Honestly, I think this is not the right website for your question (due to an overwhelming percentage of Bees who do not believe it is possible to be overweight *and* healthy, and my belief that it *is* possible.) I mean, I get why you’re asking it here, because you are preparing for your wedding and it’s sort of a specific set of circumstances, but I think (and I could be wrong) that you are looking for support to remain emotionally and physically healthy. I don’t think this is the best place to receive that support. *I* think the best thing for you to do would be to make some small, sustainable changes toward increased health (whatever they might be – drinking more water, adding one exercise session per week, more veggies, etc) and focus on those rather than on your weight. You’ll be beautiful on your wedding day no matter what!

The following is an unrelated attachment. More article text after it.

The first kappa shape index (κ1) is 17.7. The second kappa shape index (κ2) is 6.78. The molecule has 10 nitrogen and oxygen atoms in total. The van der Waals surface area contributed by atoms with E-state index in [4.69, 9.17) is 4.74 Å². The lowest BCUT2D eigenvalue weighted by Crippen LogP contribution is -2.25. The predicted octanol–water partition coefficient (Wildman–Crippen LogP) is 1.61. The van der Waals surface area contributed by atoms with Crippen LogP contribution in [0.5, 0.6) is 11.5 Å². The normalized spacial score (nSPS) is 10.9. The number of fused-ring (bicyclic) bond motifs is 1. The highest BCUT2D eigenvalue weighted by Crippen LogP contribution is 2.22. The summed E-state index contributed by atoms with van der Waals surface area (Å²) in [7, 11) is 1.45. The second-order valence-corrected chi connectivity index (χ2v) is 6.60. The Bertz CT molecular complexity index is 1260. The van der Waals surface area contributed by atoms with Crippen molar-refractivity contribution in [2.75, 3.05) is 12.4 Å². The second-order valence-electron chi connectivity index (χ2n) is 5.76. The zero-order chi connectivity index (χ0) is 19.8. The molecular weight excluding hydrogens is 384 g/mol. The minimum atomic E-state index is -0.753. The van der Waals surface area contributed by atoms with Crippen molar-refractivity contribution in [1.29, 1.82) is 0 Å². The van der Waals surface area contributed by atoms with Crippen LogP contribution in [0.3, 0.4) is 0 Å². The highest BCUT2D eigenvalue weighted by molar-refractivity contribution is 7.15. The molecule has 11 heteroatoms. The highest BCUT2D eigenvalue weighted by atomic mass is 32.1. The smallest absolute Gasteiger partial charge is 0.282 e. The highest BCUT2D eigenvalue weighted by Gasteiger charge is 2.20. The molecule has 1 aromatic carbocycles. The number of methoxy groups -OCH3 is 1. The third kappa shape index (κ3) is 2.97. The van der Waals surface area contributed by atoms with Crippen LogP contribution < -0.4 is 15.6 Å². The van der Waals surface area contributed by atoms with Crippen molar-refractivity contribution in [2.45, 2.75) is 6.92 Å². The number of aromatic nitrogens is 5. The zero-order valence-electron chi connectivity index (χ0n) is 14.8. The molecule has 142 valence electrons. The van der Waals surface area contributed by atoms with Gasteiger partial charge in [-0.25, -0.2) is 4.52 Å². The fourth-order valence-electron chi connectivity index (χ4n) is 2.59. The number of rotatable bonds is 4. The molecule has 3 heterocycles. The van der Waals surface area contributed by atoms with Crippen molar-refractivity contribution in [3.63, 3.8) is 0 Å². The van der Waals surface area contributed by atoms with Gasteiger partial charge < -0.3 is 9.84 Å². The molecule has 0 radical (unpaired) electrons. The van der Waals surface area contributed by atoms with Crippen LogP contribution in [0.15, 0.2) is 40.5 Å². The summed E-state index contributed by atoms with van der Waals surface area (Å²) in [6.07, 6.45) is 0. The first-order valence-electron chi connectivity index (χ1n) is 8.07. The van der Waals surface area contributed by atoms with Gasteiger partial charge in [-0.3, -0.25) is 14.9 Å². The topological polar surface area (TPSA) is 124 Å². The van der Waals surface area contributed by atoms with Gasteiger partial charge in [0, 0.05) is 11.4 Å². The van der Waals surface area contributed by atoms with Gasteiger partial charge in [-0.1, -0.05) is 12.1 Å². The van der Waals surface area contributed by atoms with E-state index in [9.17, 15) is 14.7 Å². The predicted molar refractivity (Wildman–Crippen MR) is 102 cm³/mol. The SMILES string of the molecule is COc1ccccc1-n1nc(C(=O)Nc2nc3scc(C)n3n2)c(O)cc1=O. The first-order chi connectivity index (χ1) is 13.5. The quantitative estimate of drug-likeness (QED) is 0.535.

Post # 21
If you are that overweight (it sounds like obese by BMI terms), you are damaging your heart and really your whole body every day. Don’t wait until your wedding, don’t wait until you get a new job, make a change today.
Post # 22
If you do want to lose a bit of weight, I wouldn’t worry too much about what you’ll look like in your dress – that will be fixable closer to the time. It’s never a bad choice to try and live a little more healthily. If you lose weight, then so be it.
Post # 23
I am one of the people who struggles to equate obesity and health. I’m not saying that you can’t be fit and also be a bit overweight or heavy, not at all, I’ve been there myself. But over 200lb is really *quite* overweight for the average woman (unless you are very tall as I said before). Plus the OP seemed to be saying that because she wasn’t ‘bedridden’ she was therefore healthy, and I don’t think not being bedridden is exactly a good measure of health in anyone’s book.